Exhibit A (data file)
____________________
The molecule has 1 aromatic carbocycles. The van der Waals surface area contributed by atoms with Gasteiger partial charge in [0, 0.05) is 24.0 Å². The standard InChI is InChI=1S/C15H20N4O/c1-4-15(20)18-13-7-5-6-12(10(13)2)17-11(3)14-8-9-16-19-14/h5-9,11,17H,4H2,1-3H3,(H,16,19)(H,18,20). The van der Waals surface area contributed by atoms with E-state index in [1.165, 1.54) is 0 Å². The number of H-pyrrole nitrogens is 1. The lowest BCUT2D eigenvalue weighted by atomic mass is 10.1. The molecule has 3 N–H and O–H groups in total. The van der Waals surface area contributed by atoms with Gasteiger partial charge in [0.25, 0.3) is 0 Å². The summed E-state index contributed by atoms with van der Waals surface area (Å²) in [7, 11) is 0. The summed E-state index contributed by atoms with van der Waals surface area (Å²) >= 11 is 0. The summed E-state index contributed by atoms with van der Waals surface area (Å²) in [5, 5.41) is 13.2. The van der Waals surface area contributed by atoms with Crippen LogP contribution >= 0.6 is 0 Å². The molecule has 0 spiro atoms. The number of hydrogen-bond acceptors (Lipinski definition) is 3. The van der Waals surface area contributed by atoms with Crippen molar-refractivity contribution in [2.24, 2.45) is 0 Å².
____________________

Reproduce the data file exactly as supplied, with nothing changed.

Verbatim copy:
The molecule has 1 aromatic carbocycles. The van der Waals surface area contributed by atoms with Gasteiger partial charge in [0, 0.05) is 24.0 Å². The standard InChI is InChI=1S/C15H20N4O/c1-4-15(20)18-13-7-5-6-12(10(13)2)17-11(3)14-8-9-16-19-14/h5-9,11,17H,4H2,1-3H3,(H,16,19)(H,18,20). The van der Waals surface area contributed by atoms with E-state index in [1.165, 1.54) is 0 Å². The number of H-pyrrole nitrogens is 1. The lowest BCUT2D eigenvalue weighted by atomic mass is 10.1. The molecule has 3 N–H and O–H groups in total. The van der Waals surface area contributed by atoms with Gasteiger partial charge in [0.25, 0.3) is 0 Å². The summed E-state index contributed by atoms with van der Waals surface area (Å²) in [7, 11) is 0. The summed E-state index contributed by atoms with van der Waals surface area (Å²) >= 11 is 0. The summed E-state index contributed by atoms with van der Waals surface area (Å²) in [5, 5.41) is 13.2. The van der Waals surface area contributed by atoms with Crippen LogP contribution >= 0.6 is 0 Å². The molecule has 0 spiro atoms. The number of hydrogen-bond acceptors (Lipinski definition) is 3. The van der Waals surface area contributed by atoms with Crippen molar-refractivity contribution in [2.24, 2.45) is 0 Å².